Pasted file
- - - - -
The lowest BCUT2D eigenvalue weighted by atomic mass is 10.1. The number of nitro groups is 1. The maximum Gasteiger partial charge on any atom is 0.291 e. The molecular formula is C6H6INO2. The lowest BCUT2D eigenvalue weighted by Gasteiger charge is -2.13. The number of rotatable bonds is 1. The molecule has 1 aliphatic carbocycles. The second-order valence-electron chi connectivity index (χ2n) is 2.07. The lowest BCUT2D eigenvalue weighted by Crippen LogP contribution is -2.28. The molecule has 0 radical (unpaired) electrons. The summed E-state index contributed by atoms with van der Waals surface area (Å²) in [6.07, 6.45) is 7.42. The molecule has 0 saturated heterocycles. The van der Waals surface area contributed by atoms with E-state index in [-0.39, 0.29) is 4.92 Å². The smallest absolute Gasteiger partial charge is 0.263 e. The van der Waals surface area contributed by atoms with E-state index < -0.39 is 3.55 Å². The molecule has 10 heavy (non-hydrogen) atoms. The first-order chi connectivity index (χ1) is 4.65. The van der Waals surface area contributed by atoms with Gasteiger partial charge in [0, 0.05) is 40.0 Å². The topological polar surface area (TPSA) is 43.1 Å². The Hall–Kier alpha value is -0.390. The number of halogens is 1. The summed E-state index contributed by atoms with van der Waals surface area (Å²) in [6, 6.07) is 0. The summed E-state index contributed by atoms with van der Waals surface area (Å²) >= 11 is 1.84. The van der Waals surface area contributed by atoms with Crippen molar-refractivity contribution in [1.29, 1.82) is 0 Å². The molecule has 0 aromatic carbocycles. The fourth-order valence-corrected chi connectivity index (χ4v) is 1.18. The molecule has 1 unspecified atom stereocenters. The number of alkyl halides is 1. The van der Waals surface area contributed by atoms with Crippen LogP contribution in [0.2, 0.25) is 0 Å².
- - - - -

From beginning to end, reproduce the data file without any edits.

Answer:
The lowest BCUT2D eigenvalue weighted by atomic mass is 10.1. The number of nitro groups is 1. The maximum Gasteiger partial charge on any atom is 0.291 e. The molecular formula is C6H6INO2. The lowest BCUT2D eigenvalue weighted by Gasteiger charge is -2.13. The number of rotatable bonds is 1. The molecule has 1 aliphatic carbocycles. The second-order valence-electron chi connectivity index (χ2n) is 2.07. The lowest BCUT2D eigenvalue weighted by Crippen LogP contribution is -2.28. The molecule has 0 radical (unpaired) electrons. The summed E-state index contributed by atoms with van der Waals surface area (Å²) in [6.07, 6.45) is 7.42. The molecule has 0 saturated heterocycles. The van der Waals surface area contributed by atoms with E-state index in [-0.39, 0.29) is 4.92 Å². The smallest absolute Gasteiger partial charge is 0.263 e. The van der Waals surface area contributed by atoms with E-state index < -0.39 is 3.55 Å². The molecule has 10 heavy (non-hydrogen) atoms. The first-order chi connectivity index (χ1) is 4.65. The van der Waals surface area contributed by atoms with Gasteiger partial charge in [0, 0.05) is 40.0 Å². The topological polar surface area (TPSA) is 43.1 Å². The Hall–Kier alpha value is -0.390. The number of halogens is 1. The summed E-state index contributed by atoms with van der Waals surface area (Å²) in [6, 6.07) is 0. The summed E-state index contributed by atoms with van der Waals surface area (Å²) >= 11 is 1.84. The van der Waals surface area contributed by atoms with Crippen molar-refractivity contribution in [1.29, 1.82) is 0 Å². The molecule has 0 aromatic carbocycles. The fourth-order valence-corrected chi connectivity index (χ4v) is 1.18. The molecule has 1 unspecified atom stereocenters. The number of alkyl halides is 1. The van der Waals surface area contributed by atoms with Crippen LogP contribution in [0.2, 0.25) is 0 Å².